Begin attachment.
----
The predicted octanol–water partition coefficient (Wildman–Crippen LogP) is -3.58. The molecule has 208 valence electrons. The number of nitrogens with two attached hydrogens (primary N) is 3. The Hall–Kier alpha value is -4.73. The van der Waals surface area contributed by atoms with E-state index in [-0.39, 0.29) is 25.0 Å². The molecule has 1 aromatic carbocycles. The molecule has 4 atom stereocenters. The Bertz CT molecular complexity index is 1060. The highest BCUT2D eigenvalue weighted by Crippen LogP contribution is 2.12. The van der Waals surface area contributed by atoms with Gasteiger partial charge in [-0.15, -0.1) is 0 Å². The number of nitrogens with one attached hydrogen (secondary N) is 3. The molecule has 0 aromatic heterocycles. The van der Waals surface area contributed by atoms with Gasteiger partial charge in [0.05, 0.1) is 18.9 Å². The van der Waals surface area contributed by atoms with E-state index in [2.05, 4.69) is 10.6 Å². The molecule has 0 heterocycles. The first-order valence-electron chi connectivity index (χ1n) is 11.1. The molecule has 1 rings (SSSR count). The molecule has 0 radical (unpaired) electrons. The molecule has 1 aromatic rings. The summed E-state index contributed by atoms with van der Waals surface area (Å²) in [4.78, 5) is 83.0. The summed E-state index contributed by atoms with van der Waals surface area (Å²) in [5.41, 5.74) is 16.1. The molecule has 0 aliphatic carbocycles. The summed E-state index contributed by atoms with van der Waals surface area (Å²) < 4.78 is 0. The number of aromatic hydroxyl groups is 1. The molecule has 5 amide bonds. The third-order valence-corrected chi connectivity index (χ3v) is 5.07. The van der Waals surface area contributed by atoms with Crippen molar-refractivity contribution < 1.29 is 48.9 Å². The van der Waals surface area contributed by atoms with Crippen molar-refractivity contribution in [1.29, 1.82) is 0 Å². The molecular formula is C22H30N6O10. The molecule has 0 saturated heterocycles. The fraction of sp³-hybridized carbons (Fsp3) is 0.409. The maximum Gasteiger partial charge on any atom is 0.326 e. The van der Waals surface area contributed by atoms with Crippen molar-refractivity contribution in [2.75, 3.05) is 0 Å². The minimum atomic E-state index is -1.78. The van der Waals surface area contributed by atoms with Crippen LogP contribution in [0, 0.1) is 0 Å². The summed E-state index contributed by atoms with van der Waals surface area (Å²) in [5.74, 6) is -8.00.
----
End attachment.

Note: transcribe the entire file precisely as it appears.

The predicted octanol–water partition coefficient (Wildman–Crippen LogP) is -3.58. The molecule has 208 valence electrons. The number of nitrogens with two attached hydrogens (primary N) is 3. The Hall–Kier alpha value is -4.73. The van der Waals surface area contributed by atoms with E-state index in [-0.39, 0.29) is 25.0 Å². The molecule has 1 aromatic carbocycles. The molecule has 4 atom stereocenters. The Bertz CT molecular complexity index is 1060. The highest BCUT2D eigenvalue weighted by Crippen LogP contribution is 2.12. The van der Waals surface area contributed by atoms with Gasteiger partial charge in [-0.15, -0.1) is 0 Å². The number of nitrogens with one attached hydrogen (secondary N) is 3. The molecule has 0 aromatic heterocycles. The van der Waals surface area contributed by atoms with Gasteiger partial charge in [0.05, 0.1) is 18.9 Å². The van der Waals surface area contributed by atoms with E-state index in [2.05, 4.69) is 10.6 Å². The molecule has 0 heterocycles. The first-order valence-electron chi connectivity index (χ1n) is 11.1. The molecule has 1 rings (SSSR count). The molecule has 0 radical (unpaired) electrons. The molecule has 1 aromatic rings. The summed E-state index contributed by atoms with van der Waals surface area (Å²) in [4.78, 5) is 83.0. The summed E-state index contributed by atoms with van der Waals surface area (Å²) in [5.41, 5.74) is 16.1. The molecule has 0 aliphatic carbocycles. The summed E-state index contributed by atoms with van der Waals surface area (Å²) < 4.78 is 0. The number of aromatic hydroxyl groups is 1. The molecule has 5 amide bonds. The third-order valence-corrected chi connectivity index (χ3v) is 5.07. The van der Waals surface area contributed by atoms with Crippen molar-refractivity contribution < 1.29 is 48.9 Å². The van der Waals surface area contributed by atoms with Crippen molar-refractivity contribution in [1.29, 1.82) is 0 Å². The molecular formula is C22H30N6O10. The molecule has 0 saturated heterocycles. The fraction of sp³-hybridized carbons (Fsp3) is 0.409. The maximum Gasteiger partial charge on any atom is 0.326 e. The van der Waals surface area contributed by atoms with Crippen molar-refractivity contribution in [2.75, 3.05) is 0 Å². The minimum atomic E-state index is -1.78. The van der Waals surface area contributed by atoms with Crippen LogP contribution in [0, 0.1) is 0 Å². The summed E-state index contributed by atoms with van der Waals surface area (Å²) in [5.74, 6) is -8.00.